By Sarah Red-Laird
February 19, 2007
This colorful list of names is not ingredients' for a witch's stew, but little friends we have right here in our back yard. As fascinating looking as they sound, we are talking about lichens.
What is lichen? We have all heard the word uttered, have definitely seen it around, and some of us can even identify a few of the 500 species we have here in southeast Alaska. But what is lichen exactly? What does it do, what is it good for? In this article, we'll explore the wide world of lichens.
Lichen is a symbiotic relationship between fungus and algae, or cyanobacteria. There are four basic categories: Foliose, the flat leafy lichens; Crustose, crusty and hard lichens that are found on rocks, or buried in tree bark; Fruticose, mini shrub like or long and flowing lichens; and Squamulose, scaly lichens that look like a cross between foliose and crustose.
Lichen come in a most remarkable array of colors. Elegant sunburst lichen, which prefers rocky surfaces, is bright orange and resembles a flattened sea coral. Devil's Matchstick, which loves to strike up on mossy boulders, has a shinny black head attached to a sea foam green stock. British soldiers have a similar stock, but with a flaming lipstick red top. Tundra spaghetti looks just like it sounds, long white tubes, which grow in the alpine zone in southeast Alaska. Lungwort was given its name by medieval healers, because its texture so closely resembles lung tissue, even though it is a bright, rich green.
Lichens are a pioneer species. They often grow where nothing else can, and pave the way for other species to colonize, as well. You may often see lichens on bare rock, desert or glacial sand, dead wood, animal bones, or rusty metal. You won't notice them changing much, though. Most lichen colonies grow less than a millimeter per year. Growing slowly, but surely, some lichens are thought to be the oldest living things on earth.
There are two categories of uses for lichen, primary and secondary.
The primary uses for lichens are as animal food and shelter, and air quality testing.
Flying squirrels, chickadees, hummingbirds, and warblers make their nests out of lichens such as witch's hair, horsehair, and Methuselah's beard lichens. Sitka black-tailed deer and flying squirrels eat horsehair and witch's hair lichens when all other food is buried deep beneath the snow in our harsh winter months. Mountain goats survive on cabbage lungwort lichen in the snowy months. And a caribou's winter diet is 90% reindeer moss lichen.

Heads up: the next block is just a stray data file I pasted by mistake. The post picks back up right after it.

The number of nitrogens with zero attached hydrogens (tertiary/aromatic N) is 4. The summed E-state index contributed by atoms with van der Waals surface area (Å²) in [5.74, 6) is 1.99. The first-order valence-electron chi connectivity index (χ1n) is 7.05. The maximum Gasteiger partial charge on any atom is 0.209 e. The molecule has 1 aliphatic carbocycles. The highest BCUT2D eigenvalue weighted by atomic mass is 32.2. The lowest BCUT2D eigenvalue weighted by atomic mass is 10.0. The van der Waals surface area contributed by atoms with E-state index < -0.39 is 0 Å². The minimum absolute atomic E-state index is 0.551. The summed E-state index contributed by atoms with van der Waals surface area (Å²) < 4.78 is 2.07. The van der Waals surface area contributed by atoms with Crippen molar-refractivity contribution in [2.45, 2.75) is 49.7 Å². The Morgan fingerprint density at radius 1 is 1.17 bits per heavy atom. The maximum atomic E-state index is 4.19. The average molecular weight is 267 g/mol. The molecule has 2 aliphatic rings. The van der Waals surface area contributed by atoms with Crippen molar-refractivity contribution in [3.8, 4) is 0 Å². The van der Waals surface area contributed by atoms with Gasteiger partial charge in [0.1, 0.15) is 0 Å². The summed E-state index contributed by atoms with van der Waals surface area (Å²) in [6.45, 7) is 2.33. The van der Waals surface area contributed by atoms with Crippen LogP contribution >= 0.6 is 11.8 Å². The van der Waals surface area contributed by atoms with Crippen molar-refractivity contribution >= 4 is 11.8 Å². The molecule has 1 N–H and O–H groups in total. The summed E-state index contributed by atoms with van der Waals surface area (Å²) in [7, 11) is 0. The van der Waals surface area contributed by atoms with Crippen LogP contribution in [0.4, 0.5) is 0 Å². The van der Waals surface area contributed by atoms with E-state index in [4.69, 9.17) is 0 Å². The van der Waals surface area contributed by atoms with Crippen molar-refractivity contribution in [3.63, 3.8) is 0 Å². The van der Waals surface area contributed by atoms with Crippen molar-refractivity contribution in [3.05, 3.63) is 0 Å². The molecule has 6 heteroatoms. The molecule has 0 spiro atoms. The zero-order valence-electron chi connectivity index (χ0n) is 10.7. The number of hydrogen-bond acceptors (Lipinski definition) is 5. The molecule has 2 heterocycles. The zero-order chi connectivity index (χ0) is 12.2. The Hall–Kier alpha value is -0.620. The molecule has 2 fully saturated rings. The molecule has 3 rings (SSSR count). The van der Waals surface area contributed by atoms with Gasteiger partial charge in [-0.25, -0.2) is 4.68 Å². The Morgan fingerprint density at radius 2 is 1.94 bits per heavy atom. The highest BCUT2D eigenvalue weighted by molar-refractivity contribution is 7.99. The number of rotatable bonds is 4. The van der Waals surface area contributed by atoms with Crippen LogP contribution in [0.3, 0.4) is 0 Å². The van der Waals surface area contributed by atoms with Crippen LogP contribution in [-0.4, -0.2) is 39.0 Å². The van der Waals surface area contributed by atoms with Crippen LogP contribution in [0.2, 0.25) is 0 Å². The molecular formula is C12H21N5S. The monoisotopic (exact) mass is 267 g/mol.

Some lichens, such as; beaded tube lichen, lettuce lichen, varied rag lichen, and our familiar friend, witches hair lichen, monitor air quality here in southeast Alaska. To feed themselves, lichens suck water and moisture directly out of the air like a sponge, absorbing nutrients and, incidentally, pollutants that may be floating around as well. These lichens can be tested, and are indicators to biologists how much pollution is in the air at any given site. If the air becomes too laden down with smog, our sensitive lichen friends will not survive. If you notice a plethora of lichens in your area, take a deep breath, your air is fresh and clean.
Historically, secondary uses for lichens have been shampoo, a substitute for hops in beer, creating face paint, embalming mummies, emergency food during famines, baby diapers, bandages, feminine hygiene supplies, and making brandy. Locally, pigment from southeast Alaska's lichens was extracted and used for dying fiber for Chilkat blankets. Now-a-days, lichens secondary uses are mostly woolen dye pigments, fancy French perfumes, and ingredients in modern medicine. However, because lichens grow so slowly, some species are quickly becoming extinct due to mass harvesting.
So, the next time you hike on your favorite forested trail, pass by a boulder, or a grave stone, or trek up to one of our local glaciers, take a quick look around for some witches hair, a devil's matchstick, a pixie cup, or an elegant sunburst, and appreciate them for being more than just a whimsical name or a colorful splotch.
with the Taiya Inlet Watershed Council, Skagway, AK
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